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Maritime tardigrades (IV)

As a rule we are discussing the most minute invertebrates here. But there can be no doubt that a casual glance beyond the microscopy borderline might be rewarding, too. Just have a look at the engraving below. Most of us will have a strange feeling when looking at it. Possibly, cast in words, some might think: "Obviously we are not alone with our existential problems."

[ Giant calmar ]

Image: The French military steamship Alecton finds a giant calmar
The spectacular encounter happend on Nov. 30 1861, at about 2 p.m. It is testified by captain Bouyer and part of an official military report. Bouyer indicated the body length of the animal to range somewhere between 5 and 6 m (without tentacles). He guessed that its mass was ca. 2.000 kg. During the attempted lifting procedure the rope cut through the body of the calmar and it sank back into the ocean.
The more cynical readers will be not surprised that contemporary zoologists argued that an animal of this size was simply "impossible", despite of its testified existence. But, in any case this encounter was one of many steps in order to convince the public that "Jules Vernes type" animals are actually existing and that many of those seemingly phantastic reports are based on reality.

Once more we can study also in this case how Homo sapiens tends to behave when coming across closely related animals: the characteristic neighourhood signals were a dozen bullets directed into the head of the animal until it vomited blood and slime.

Remember, the big melancholic eyes are part of one of a most intelligent, highly communicative animal. Creation left little choice to it: in order to build up and maintain its impressive body mass it has to feed on myriads of other marine beings with the final perspective of being devoured itself in return in the end.

The giant calmar  Architeuthis  is one of the biggest invertebrates, depending on the exact definition it is the biggest invertebrate on earth or at least among the biggest, wheras the tardigrades are among the smallest invertebrates. Calmar and tardigrade mark extreme values one the animal size scale, so to speak relatives in extremity. But there are more parallels: both live in worlds that are in fact inaccessible for man and both show extraordinary characteristics. As an example we note one common property, the ability to anchor strongly on wet surfaces. The calmar is able to grasp almost everything by means of its sucker arms and some of the marine tardigrades have adhesive organs as well which allow them to anchor on wet glass without problems. Whereas the calmar uses vacuum Batillipes tardigrades apparently use under water glue. By the way, the genus name Batillipes can be translated from Latin as "shovel foot".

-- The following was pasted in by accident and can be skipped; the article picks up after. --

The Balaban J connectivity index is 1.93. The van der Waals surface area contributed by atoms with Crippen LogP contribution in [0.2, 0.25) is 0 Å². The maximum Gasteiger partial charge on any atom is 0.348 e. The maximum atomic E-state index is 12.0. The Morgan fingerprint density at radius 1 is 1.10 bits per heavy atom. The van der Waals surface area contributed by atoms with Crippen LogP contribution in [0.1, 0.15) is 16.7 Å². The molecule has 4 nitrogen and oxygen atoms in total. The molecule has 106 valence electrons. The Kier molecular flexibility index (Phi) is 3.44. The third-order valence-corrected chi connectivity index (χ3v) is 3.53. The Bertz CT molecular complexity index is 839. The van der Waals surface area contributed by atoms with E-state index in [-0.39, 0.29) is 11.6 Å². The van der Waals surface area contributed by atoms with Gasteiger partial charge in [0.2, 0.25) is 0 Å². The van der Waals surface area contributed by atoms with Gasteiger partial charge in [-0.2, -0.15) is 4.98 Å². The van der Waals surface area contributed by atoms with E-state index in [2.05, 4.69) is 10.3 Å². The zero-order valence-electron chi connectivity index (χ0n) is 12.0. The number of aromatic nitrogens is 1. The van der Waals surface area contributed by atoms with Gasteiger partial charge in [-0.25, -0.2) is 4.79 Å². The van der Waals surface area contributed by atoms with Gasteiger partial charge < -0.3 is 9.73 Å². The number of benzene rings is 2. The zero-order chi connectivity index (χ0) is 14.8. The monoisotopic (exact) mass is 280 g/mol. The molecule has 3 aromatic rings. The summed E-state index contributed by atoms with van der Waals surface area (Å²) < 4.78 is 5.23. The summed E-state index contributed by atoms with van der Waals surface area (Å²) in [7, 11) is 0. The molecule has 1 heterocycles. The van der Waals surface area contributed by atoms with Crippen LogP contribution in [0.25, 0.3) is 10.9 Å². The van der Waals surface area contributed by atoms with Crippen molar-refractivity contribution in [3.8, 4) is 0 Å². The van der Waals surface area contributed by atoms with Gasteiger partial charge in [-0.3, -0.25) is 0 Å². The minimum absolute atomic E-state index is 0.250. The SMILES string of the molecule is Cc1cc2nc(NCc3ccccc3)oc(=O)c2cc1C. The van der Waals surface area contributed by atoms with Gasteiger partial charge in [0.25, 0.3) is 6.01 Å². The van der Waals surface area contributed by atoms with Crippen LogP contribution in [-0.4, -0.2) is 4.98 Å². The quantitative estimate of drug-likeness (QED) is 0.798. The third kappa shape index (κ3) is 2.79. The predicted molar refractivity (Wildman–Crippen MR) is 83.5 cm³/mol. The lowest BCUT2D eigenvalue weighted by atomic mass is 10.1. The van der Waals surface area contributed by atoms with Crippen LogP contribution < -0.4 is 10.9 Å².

[ Batillipes tardigrade, toe with adhesive discs ]

Batillipes sp. tardigrade, detail: leg with adhesive discs.

Below we show how Batillipes fixes his toes on a wet slide and loosens them for the next step. We will have a closer look at the related phenomena in the next issue.

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© Text, images and video clips by  Martin Mach  (webmaster@baertierchen.de).
Water Bear web base is a licensed and revised version of the German language monthly magazine  Bärtierchen-Journal . Style and grammar amendments by native speakers are warmly welcomed.

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